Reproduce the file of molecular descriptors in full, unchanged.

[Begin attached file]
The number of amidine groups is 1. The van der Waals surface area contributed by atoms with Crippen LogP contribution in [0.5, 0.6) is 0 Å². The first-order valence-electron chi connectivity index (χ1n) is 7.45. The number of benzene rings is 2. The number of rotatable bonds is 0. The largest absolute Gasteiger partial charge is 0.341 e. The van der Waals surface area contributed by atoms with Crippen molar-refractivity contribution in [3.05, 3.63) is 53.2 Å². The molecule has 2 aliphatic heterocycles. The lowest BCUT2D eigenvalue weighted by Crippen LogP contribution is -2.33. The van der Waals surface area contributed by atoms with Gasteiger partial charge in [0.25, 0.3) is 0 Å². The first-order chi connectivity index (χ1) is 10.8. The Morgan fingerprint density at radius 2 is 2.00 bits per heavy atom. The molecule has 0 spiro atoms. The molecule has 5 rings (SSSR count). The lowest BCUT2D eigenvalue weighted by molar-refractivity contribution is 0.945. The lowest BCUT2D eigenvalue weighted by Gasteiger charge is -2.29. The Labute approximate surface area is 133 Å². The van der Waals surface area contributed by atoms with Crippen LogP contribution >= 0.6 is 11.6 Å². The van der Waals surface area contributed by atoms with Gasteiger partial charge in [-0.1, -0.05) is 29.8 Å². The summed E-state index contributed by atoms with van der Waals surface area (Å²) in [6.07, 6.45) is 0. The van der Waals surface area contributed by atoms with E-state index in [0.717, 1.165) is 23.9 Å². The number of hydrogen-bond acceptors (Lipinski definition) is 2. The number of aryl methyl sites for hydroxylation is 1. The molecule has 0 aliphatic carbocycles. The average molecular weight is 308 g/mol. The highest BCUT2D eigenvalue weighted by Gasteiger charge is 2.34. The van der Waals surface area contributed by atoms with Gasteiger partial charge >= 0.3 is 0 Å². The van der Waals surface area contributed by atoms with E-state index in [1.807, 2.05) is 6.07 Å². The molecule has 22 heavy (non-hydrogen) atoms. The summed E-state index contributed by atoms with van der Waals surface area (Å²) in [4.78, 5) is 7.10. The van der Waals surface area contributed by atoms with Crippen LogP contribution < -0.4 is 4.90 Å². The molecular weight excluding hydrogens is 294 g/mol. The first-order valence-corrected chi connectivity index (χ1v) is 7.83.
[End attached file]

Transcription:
The number of amidine groups is 1. The van der Waals surface area contributed by atoms with Crippen LogP contribution in [0.5, 0.6) is 0 Å². The first-order valence-electron chi connectivity index (χ1n) is 7.45. The number of benzene rings is 2. The number of rotatable bonds is 0. The largest absolute Gasteiger partial charge is 0.341 e. The van der Waals surface area contributed by atoms with Crippen molar-refractivity contribution in [3.05, 3.63) is 53.2 Å². The molecule has 2 aliphatic heterocycles. The lowest BCUT2D eigenvalue weighted by Crippen LogP contribution is -2.33. The van der Waals surface area contributed by atoms with Gasteiger partial charge in [0.25, 0.3) is 0 Å². The first-order chi connectivity index (χ1) is 10.8. The Morgan fingerprint density at radius 2 is 2.00 bits per heavy atom. The molecule has 0 spiro atoms. The molecule has 5 rings (SSSR count). The lowest BCUT2D eigenvalue weighted by molar-refractivity contribution is 0.945. The lowest BCUT2D eigenvalue weighted by Gasteiger charge is -2.29. The Labute approximate surface area is 133 Å². The van der Waals surface area contributed by atoms with Crippen LogP contribution >= 0.6 is 11.6 Å². The van der Waals surface area contributed by atoms with Gasteiger partial charge in [-0.1, -0.05) is 29.8 Å². The summed E-state index contributed by atoms with van der Waals surface area (Å²) in [6.07, 6.45) is 0. The van der Waals surface area contributed by atoms with E-state index in [0.717, 1.165) is 23.9 Å². The number of hydrogen-bond acceptors (Lipinski definition) is 2. The number of aryl methyl sites for hydroxylation is 1. The molecule has 0 aliphatic carbocycles. The average molecular weight is 308 g/mol. The highest BCUT2D eigenvalue weighted by Gasteiger charge is 2.34. The van der Waals surface area contributed by atoms with Gasteiger partial charge >= 0.3 is 0 Å². The van der Waals surface area contributed by atoms with E-state index in [1.807, 2.05) is 6.07 Å². The molecule has 22 heavy (non-hydrogen) atoms. The summed E-state index contributed by atoms with van der Waals surface area (Å²) in [4.78, 5) is 7.10. The van der Waals surface area contributed by atoms with Crippen LogP contribution < -0.4 is 4.90 Å². The molecular weight excluding hydrogens is 294 g/mol. The first-order valence-corrected chi connectivity index (χ1v) is 7.83.